Aidan Turner On 'The Man Who Killed Hitler and Then The Bigfoot'

Believe it or not, The Man Who Killed Hitler And Then The Bigfoot is not a schlocky horror-comedy, but in fact a heartfelt reflection on love, loss, and PTSD seen through the lens of an alternate history. Fans who check the movie out mostly like it so far -- its average Rotten Tomato rating is 3.7 stars out of 5 -- but it is not what you expect going in.

That is what attracted Aidan Turner, who has appeared in projects like The Hobbit and Poldark, to the film -- one that he was still marvelling managed to get a theatrical release and a press day in spite of being a truly independent film for its director Robert D. Krzykowski.

Turner, who plays the younger version of Calvin, joined to discuss the film, which you can currently see in theaters and on streaming video on demand services.

I will say the title creates some expectations. When you get a script with that title, what's the first thing that goes through your mind?

I mean, it's quite clever in a lot of ways, because with that title, you have to read it. It's quite clever. I don't think that was ever Bob's intention, to create some sort of catchy or memorable title that is just going to be something that sticks in people's minds, but it does. Once the movie comes in, and it's in your inbox, you can't quite get it out of your head.

It was the same for my management over here stateside. Everybody was reading it in the office and people were talking about it because it is such a strange title, I suppose. It was quite clever in many ways. I think whoever got sent it certainly had a good go at it, either finished reading it or certainly gave it a shot which is a lot to be said because there's so many scripts around these days.

This was a film where when it came in, it was like okay. I had it for maybe a couple of days before I got to reading it but it was on my mind. Just what is this? What's the tone of this piece gonna be? What's it gonna be like? I was totally surprised.

Just looking at the title, you almost expect a schlock horror-comedy.

Sure, that's what everybody thought. That's the thing about this film. When you read it through, it seems to cross genre quite a lot and you don't know where you're lying with it. There's a lot more heart in it than I think anybody expected.

And it goes through different tones. This exactly what Bob was planning on doing, I think. It's not a fluke. It seems to represent Bob Krzykowski really well. When you meet Bob, when you talk to Bob, you talk about his influences, the movies he likes and his general disposition and temperament as a person, it just makes a whole lot of sense. His influences come into play. I think that's quite an unusual thing these days and that's why I wanted to attach myself to the film as soon as I read it.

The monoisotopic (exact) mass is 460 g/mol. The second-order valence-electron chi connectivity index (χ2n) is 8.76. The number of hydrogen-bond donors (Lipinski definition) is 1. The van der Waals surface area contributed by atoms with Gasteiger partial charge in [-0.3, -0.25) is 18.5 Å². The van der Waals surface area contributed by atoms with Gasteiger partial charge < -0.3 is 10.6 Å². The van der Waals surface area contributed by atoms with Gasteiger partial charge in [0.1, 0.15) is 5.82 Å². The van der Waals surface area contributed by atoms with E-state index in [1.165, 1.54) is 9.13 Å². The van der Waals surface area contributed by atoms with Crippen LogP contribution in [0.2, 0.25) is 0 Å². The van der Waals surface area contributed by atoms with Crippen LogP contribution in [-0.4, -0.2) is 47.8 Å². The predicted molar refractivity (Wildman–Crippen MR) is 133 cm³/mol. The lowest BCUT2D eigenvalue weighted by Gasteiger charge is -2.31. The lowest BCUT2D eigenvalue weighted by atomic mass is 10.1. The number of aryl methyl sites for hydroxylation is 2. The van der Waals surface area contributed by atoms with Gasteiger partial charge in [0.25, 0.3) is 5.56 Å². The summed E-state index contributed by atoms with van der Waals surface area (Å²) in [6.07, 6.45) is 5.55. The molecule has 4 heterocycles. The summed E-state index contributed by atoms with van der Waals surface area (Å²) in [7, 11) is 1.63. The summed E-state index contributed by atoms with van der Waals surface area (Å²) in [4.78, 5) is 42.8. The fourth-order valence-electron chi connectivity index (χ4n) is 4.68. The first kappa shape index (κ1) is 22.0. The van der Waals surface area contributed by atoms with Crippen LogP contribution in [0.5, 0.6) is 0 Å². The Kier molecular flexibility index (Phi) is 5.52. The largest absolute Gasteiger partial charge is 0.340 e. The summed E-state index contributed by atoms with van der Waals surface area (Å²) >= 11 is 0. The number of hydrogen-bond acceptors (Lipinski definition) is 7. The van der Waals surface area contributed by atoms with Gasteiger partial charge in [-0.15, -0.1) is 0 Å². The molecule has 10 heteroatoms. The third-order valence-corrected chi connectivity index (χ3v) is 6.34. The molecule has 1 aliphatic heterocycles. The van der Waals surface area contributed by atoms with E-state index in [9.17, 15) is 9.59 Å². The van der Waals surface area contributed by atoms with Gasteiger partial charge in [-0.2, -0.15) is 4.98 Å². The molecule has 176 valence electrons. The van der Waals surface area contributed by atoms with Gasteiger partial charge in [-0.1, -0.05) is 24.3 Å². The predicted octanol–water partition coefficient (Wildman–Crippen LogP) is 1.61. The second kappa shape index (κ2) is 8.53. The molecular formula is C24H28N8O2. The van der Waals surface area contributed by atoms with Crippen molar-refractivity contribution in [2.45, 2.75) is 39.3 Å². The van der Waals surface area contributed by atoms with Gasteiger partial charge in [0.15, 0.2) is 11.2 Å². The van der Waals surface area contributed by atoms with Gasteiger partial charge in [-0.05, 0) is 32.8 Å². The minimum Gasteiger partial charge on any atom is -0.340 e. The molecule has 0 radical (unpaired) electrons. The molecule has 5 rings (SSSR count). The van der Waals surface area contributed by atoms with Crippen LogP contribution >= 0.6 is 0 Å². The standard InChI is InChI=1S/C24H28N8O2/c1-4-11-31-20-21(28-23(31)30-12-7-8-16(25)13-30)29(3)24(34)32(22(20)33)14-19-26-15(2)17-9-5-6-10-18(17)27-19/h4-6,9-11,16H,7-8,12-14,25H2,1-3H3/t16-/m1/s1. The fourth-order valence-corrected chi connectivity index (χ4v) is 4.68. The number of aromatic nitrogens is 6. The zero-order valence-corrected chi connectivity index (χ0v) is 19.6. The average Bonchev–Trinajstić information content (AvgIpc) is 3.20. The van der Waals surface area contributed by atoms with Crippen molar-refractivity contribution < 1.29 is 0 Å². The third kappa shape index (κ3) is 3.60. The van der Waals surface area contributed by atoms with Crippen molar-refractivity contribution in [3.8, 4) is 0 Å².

I just though, "this is different." It's hard to get different these days sometimes, and I get it. I get why it's a thing where you want to see a 90 second trailer and immediately pigeonhole it. You want to know is this a film I want to watch? Is this a TV series that I want to spend some time watching?

You want to be able to go this is what genre it is, this is where I expect it go, and we do all these things and in seconds in our head, we add it up and we realize where does it lie, is it something that interests us.

I think with this kind of film, it just plays with that a little bit. It doesn't always give us what we expect or even what we want sometimes. Then it gives us something different and it gives us time to play with how we feel about that. That's something I think we're all quite proud of.


I felt like the idea of a deeply humanized kind of pathetic version of Hitler, it almost felt like The Great Dictator or something to me. Was that something that crossed through your mind?

It felt very real to me. From what I've read, and even old stock video footage or photographs of Hitler in those final days, he was quite decrepit. He had that tremor and that shake. You kinda got to see he was absolutely losing his mind. At whatever cost, he wanted the war to keep going. He had, to an extent, lost his mind.

When we were playing those scenes, that's something that you got -- there was something quite sad about this man who is completely isolated in his own world, in his own disillusioned view of trying to piece together what had just happened, what had gone wrong. He'd lost everything. All hopes, all dreams of whatever he aspired to be or whatever he aspired his ideas to be. He felt that. Walking into that room to play that scene, it was like it didn't feel like Hitler. It just felt like an old, disillusioned, sad man. He just felt quite decrepit. His physicality wasn't what we remember Hitler to be during the early days of the Nazi movement. He was just a broken shell of a man, like we see from Bruno Ganz in Downfall or films like that. That's the kind of Hitler that we saw.

The character of Calvin Barr, aside from what he has to do, he was just a man. Although Hitler is clearly one of the most evil men who ever existed on the face of the planet, he's still a human being and taking a human's life should never be considered an easy thing. That's something that this movie tackles too. It's never easy to take anyone's life. There's still the humanity of what's involved. It will always be a thing, regardless of how evil a person is.

How do we deal with those feelings? No matter who that person is and what they've done, what is it like to take somebody's life?

I think it does bring up some very interesting topics and it's something that Calvin Barr has to deal with. I think Bob Krzykowski, our director, offers those questions in a very interesting manner.

I assume because of the title, you knew that the monster hunting part was coming but was that one of those things in reading the script where you're like wow, this just took a hard turn?